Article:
Saturday, 6 February 2010

What's not to like about the iPad?

I've pondered about whether to publish this entry for some days now. The Apple Harvest blog is not a place for rumours or speculation; its primary focus is to inform its readers about useful tools, gadgets, apps and problems (and sometimes solutions) that I comes across as a fairly typical Apple user. That isn't to say that I'll always keep my opinions to myself, but I prefer to try not to talk out of my backside.

Which is why, apart from a few remarks on Twitter, I've deliberately steered clear of writing about the iPad. But my gosh, I have read so much rubbish in the days (well months) leading up to the iPad launch on 27th January 2010, and possibly even more rubbish in the days following its launch, that I have decided to break my silence.

I'm going to confess to a few things up front.
  • I like the concept of a tablet device

  • I own an Asus R1F Tablet

  • I would buy an iPad
There, I feel better for that. Now, let me explain my reasoning.

The idea of a device that boots up almost instantly, allows me to prod and poke it, with my fingers, to make it do things, and lets me clearly view its display without either having to take my glasses off or having it shoved so close to my face that I can't breathe is really quite appealing. If I'm sitting down in front of the tele in the evening and I suddenly want to check something on the internet (like an actor's name) I don't want to wait for a laptop or desktop to boot up. I don't want to have to fumble around trying to find a stylus or pen. And no matter how much I love my iPhone, the web browsing facility is not its strongest point. If I'm in the pub and I want to share my photographs of my mate's daughter's wedding I want him to be able to see them properly, not on a display that's smaller than the beer mat which he can't see without his glasses. I already read various newspapers and magazines on-line via subscription, but reading experience is hampered by the form factor of the laptop/desktop, especially as they use a fixed horizontally biased display. A tablet allows me to do these types of thing, simply, quickly, efficiently and with a minimum of fuss.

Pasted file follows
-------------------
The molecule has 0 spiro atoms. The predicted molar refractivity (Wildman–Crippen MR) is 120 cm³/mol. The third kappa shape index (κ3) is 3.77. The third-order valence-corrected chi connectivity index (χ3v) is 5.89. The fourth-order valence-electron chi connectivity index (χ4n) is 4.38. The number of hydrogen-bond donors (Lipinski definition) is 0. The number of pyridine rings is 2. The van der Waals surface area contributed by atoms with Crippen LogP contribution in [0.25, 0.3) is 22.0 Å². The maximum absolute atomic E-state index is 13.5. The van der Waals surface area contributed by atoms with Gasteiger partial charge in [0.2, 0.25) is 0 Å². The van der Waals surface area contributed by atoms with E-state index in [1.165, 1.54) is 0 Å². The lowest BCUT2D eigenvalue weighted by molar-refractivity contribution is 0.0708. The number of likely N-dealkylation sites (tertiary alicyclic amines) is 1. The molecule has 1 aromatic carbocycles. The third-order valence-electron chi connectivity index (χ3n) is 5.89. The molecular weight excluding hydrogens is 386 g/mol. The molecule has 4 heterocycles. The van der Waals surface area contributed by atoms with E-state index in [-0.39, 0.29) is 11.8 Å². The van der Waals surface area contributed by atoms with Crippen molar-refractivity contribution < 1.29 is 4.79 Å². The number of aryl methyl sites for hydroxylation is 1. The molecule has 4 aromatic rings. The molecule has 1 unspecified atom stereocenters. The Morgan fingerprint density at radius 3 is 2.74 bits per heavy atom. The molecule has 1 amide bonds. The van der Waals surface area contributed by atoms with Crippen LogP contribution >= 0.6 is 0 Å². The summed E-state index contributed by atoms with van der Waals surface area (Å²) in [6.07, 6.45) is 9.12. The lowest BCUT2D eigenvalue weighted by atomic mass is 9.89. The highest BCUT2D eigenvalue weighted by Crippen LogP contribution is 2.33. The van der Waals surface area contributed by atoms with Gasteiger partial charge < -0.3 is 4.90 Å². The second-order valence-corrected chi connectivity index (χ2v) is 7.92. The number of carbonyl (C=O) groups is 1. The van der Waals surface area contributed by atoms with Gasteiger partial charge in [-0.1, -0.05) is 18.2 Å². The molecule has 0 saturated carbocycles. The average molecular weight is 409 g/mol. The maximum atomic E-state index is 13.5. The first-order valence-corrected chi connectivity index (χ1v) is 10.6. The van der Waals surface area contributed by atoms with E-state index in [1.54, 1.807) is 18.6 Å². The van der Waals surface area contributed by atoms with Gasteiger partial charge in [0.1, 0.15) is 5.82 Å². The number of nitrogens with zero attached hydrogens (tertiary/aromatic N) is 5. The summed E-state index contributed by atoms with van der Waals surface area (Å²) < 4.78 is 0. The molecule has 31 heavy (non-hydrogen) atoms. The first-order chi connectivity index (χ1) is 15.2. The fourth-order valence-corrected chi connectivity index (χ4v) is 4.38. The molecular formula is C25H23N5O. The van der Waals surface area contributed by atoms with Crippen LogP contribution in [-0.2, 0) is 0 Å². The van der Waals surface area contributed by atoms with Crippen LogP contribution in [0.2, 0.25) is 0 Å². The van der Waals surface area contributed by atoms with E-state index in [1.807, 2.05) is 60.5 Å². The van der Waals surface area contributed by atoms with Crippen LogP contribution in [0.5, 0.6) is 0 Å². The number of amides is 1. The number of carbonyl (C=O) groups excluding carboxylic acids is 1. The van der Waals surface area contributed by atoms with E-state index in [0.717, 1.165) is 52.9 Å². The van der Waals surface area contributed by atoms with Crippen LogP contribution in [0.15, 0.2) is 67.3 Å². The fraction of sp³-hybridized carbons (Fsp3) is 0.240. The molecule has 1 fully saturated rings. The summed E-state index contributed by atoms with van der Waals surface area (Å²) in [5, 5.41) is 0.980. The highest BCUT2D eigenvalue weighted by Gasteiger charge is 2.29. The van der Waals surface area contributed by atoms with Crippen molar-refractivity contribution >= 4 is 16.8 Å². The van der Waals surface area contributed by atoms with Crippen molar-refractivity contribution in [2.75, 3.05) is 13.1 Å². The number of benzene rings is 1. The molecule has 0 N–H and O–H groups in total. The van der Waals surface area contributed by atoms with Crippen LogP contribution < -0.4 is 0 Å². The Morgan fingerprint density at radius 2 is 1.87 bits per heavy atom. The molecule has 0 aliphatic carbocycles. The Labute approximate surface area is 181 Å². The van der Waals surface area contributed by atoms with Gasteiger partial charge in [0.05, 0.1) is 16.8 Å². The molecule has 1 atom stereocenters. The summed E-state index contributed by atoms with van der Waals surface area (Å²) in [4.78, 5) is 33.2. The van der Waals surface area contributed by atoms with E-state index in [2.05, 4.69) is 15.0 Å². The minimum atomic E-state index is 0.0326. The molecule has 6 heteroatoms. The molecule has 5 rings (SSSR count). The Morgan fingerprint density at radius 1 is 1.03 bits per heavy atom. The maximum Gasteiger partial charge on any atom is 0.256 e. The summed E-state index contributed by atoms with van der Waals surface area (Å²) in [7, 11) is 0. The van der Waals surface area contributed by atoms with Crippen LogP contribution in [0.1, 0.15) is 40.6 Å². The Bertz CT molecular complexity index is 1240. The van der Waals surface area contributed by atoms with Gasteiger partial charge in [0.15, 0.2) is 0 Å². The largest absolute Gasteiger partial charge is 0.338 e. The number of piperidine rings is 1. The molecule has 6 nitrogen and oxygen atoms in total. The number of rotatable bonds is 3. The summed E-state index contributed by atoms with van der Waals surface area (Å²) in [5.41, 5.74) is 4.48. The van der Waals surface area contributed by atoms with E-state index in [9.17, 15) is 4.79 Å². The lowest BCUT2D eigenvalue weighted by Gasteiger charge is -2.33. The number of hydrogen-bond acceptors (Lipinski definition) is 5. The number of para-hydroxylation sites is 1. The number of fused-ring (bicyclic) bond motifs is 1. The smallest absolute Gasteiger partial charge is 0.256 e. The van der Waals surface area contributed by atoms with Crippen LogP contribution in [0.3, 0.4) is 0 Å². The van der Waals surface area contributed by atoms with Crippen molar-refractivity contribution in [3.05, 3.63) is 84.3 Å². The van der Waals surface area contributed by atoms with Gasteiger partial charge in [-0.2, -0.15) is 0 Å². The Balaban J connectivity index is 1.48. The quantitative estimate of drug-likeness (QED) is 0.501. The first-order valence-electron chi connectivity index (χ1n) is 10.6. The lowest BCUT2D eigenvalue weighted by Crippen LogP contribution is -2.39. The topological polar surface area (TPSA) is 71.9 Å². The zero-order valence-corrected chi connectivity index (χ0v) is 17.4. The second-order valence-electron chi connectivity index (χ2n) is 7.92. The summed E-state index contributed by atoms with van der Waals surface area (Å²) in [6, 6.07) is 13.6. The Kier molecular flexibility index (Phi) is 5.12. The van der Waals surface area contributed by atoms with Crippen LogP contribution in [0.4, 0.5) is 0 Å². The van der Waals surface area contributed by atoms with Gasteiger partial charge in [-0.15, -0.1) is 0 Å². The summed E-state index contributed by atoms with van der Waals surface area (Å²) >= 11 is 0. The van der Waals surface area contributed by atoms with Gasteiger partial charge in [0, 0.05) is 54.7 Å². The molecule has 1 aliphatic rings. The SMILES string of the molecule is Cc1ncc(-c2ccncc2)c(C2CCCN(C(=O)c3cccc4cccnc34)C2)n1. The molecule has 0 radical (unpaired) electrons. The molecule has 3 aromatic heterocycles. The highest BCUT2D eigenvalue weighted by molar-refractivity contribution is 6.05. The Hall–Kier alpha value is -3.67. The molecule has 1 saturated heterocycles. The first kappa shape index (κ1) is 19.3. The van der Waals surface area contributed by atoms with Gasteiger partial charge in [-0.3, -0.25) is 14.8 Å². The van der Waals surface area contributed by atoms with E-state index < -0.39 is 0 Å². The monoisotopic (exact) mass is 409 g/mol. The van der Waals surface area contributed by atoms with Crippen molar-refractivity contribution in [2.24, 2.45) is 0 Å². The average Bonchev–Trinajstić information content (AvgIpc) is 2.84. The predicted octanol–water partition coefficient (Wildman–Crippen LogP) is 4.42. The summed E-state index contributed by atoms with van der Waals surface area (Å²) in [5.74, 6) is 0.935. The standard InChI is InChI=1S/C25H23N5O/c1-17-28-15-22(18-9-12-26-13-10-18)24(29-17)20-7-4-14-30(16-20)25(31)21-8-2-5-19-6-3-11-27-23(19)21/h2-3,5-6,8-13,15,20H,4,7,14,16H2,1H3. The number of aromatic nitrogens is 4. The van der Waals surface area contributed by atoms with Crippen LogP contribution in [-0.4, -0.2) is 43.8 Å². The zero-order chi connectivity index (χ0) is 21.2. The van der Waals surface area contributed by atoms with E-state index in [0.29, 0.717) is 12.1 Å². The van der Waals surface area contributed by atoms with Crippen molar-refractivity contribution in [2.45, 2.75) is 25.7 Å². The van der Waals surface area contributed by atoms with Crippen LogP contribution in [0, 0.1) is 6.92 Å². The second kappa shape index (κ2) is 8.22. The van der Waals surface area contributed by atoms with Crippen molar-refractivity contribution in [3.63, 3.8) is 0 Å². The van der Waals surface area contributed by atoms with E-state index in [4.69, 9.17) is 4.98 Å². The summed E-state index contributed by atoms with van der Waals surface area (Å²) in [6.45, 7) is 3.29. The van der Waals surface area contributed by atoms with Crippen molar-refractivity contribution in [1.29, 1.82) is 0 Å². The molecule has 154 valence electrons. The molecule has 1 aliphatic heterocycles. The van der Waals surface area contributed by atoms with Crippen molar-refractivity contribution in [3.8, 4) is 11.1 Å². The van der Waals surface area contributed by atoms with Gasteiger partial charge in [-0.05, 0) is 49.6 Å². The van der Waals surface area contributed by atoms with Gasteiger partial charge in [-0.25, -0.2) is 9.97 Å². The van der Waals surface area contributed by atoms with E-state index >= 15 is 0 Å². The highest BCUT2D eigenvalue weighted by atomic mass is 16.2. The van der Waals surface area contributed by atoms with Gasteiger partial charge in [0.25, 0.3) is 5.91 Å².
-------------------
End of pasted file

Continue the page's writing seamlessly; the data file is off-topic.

The Asus R1F was a well spec'd PC Tablet and was well designed given the constraints of the time. But it was quite heavy, it got really hot, the battery life was rubbish, the display was blurry compared to normal laptops and believe me, handwriting on a laptop is not a natural thing to do. The Asus had some limited "wow" factor, but that was about it.

As far as I can tell, the iPad allows me to perform all the types of activity mentioned above whilst overcoming all the problems I encountered with the Tablet PC. In that respect, it actually fills the void between the kit that I use for my day to day business activities like writing, managing projects, building websites, and serious internet surfing and the mobile kit that I use for phone calls, listening to music, making quick notes, twittering and essential surfing.

OK I've not seen or used one yet, but tell me honestly:

"What's not to like about the iPad?"

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